Thursday, October 27, 2011


“My child will go to school but your child will go to work”. Who are the people who have this kind of approach? People who either do not understand the economics of the child labour or are the beneficiaries of the child labour system. Still, there are people who express sympathies for the child labour but argue poverty, the reason.

The National Advisory Council (NAC) has recommended a blanket ban on child labour. Mr. Rajinder Puri, a writer and a veteran journalist and cartoonist by his write-up in Sunday Statesman 23 October 2011 has requested the NAC to reappraise its decision to impose ban on child labour. He argued, “In the era of Charles Dickens, there was child labour in Britain. With prosperity and eradication of acute poverty it is now banned. How far has acute poverty been removed in India? Should we not seriously consider radical reform of child labour before announcing an outright ban that cannot be implemented?” With due respect to our veteran journalist, I totally differ with this approach.

Supreme Court in 1993 while interpreting Article 21 (right to life with dignity) of the Constitution of India has declared right to education a fundamental right and the State will have no defense at all against this right in relation to the children upto the age of 14 years. In December 2002, Article 21-A has been inserted in the Constitution which mandates the State to provide free and compulsory education to all the children in the age group six to fourteen years in the manner as the State may by law determine.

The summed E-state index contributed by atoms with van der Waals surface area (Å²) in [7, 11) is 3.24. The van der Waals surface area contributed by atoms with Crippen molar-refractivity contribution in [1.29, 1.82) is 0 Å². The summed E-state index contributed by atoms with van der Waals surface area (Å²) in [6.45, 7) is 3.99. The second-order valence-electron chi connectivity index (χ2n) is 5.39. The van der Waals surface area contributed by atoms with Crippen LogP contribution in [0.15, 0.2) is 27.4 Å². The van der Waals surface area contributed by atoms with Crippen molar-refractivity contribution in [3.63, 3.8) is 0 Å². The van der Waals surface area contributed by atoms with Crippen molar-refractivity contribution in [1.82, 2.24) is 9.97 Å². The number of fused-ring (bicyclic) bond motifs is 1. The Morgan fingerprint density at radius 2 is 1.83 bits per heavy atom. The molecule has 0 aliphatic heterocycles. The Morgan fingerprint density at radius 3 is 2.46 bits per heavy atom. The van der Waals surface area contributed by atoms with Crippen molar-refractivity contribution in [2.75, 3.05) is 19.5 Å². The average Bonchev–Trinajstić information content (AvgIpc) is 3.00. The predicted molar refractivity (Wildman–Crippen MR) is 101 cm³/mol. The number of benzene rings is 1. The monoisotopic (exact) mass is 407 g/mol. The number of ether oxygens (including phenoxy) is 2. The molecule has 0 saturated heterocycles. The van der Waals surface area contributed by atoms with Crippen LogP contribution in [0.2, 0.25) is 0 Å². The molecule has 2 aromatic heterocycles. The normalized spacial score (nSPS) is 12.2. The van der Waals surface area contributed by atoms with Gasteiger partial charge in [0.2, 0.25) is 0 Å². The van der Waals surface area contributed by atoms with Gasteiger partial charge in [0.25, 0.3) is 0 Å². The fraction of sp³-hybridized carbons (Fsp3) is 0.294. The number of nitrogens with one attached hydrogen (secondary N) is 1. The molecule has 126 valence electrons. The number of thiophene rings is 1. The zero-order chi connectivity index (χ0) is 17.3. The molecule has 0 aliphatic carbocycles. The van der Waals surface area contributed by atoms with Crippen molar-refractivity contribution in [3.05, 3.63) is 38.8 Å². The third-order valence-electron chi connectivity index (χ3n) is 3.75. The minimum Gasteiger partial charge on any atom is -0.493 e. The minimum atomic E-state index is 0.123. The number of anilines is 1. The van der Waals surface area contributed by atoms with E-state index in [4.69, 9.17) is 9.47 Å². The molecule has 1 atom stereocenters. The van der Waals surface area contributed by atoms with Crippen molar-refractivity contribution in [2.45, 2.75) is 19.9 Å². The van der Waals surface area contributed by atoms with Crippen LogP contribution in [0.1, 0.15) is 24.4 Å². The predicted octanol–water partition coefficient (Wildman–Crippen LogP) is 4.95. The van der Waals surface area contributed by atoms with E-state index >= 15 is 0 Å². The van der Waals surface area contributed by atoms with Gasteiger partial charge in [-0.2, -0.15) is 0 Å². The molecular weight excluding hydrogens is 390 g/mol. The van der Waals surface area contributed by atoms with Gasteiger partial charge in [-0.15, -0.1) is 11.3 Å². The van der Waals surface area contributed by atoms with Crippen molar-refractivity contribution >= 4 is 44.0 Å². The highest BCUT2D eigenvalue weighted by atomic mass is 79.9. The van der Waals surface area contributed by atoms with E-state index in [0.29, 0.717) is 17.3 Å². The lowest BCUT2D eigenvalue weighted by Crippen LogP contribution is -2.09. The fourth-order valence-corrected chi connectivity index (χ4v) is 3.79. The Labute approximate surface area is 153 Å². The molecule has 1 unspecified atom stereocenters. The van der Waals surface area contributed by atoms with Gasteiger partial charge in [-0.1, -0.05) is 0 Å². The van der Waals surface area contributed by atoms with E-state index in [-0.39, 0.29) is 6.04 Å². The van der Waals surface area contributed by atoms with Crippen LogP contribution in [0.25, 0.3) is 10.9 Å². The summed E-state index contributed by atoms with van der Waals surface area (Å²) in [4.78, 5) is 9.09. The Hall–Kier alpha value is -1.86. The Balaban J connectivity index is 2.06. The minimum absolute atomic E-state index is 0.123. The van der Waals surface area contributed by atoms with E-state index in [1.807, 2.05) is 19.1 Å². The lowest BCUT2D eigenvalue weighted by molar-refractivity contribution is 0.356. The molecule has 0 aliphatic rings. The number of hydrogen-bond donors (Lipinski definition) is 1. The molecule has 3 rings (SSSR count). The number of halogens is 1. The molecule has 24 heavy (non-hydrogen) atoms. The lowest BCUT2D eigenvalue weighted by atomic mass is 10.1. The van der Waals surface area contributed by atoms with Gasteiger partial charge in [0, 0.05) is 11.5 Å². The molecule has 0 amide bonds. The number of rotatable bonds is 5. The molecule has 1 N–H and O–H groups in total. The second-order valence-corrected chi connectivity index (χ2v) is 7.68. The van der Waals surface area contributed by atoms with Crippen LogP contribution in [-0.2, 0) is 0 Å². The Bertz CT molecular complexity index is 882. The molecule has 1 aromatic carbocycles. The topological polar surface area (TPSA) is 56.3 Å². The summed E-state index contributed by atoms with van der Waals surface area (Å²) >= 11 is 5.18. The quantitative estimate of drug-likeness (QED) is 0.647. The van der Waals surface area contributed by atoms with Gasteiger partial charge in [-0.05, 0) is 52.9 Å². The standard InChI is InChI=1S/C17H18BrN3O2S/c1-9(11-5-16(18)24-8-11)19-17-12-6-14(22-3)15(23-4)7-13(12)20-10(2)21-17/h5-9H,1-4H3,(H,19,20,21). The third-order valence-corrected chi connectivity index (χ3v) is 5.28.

In terms of this constitutional provision, all children have to be in school and not at work. We should appreciate that ‘compulsory education’ and ‘child labour’ cannot go together. After the insertion of Article 21-A in the Constitution, child labour upto the age of fourteen years in all its form has become unconstitutional. The Government is duty bound to amend Child Labour Act so to put blanket ban on child labour.

Parents have no moral or legal right to force children to work for the reason of poverty. On the other hand, Article 51-A (k) of the Constitution imposes a duty on the parents or guardians to provide opportunities to their wards in the age group six to fourteen year to attend school. Ordinarily, it would not be proper to blame the parents but if some parents are deliberately indulging in such illegal activity, that can not be appreciated or encouraged.
In the entire debate on the child labour, we normally overlook one thing i.e., the State’s obligation. It is the Constitutional obligation of the State to bring all the children upto the age of fourteen years in the full time mainstream school education system and provide them good quality education. If it happens, the entire child labour will disappear. Despite poverty, the State is capable enough to bring every child in school. However, the State is totally insensitive, corrupt and dishonest and has been deliberately abdicating its obligations.

Child labour is a National Shame and nobody can justify it. Need of the hour is to compel the State by all possible means to bring all the children in the mainstream school education system and to get rid of the child labour. The right place for every child is at school and not at work. Oppose child labour and Love India.

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